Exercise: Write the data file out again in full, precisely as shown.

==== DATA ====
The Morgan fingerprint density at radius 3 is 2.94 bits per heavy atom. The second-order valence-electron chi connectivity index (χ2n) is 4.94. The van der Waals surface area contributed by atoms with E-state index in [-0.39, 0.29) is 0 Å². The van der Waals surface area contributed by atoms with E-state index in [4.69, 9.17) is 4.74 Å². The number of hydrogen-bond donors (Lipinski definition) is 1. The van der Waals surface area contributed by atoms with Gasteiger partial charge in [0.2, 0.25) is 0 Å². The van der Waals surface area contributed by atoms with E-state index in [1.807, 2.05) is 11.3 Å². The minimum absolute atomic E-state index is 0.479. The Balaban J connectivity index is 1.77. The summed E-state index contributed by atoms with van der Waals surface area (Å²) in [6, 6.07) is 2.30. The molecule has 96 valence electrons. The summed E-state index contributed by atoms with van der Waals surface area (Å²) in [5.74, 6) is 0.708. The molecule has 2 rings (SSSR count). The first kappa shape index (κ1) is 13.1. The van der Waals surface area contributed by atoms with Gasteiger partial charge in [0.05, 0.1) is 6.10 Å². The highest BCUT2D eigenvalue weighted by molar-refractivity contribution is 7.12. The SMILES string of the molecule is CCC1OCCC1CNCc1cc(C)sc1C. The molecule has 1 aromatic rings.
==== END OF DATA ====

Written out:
The Morgan fingerprint density at radius 3 is 2.94 bits per heavy atom. The second-order valence-electron chi connectivity index (χ2n) is 4.94. The van der Waals surface area contributed by atoms with E-state index in [-0.39, 0.29) is 0 Å². The van der Waals surface area contributed by atoms with E-state index in [4.69, 9.17) is 4.74 Å². The number of hydrogen-bond donors (Lipinski definition) is 1. The van der Waals surface area contributed by atoms with Gasteiger partial charge in [0.2, 0.25) is 0 Å². The van der Waals surface area contributed by atoms with E-state index in [1.807, 2.05) is 11.3 Å². The minimum absolute atomic E-state index is 0.479. The Balaban J connectivity index is 1.77. The summed E-state index contributed by atoms with van der Waals surface area (Å²) in [6, 6.07) is 2.30. The molecule has 96 valence electrons. The summed E-state index contributed by atoms with van der Waals surface area (Å²) in [5.74, 6) is 0.708. The molecule has 2 rings (SSSR count). The first kappa shape index (κ1) is 13.1. The van der Waals surface area contributed by atoms with Gasteiger partial charge in [0.05, 0.1) is 6.10 Å². The highest BCUT2D eigenvalue weighted by molar-refractivity contribution is 7.12. The SMILES string of the molecule is CCC1OCCC1CNCc1cc(C)sc1C. The molecule has 1 aromatic rings.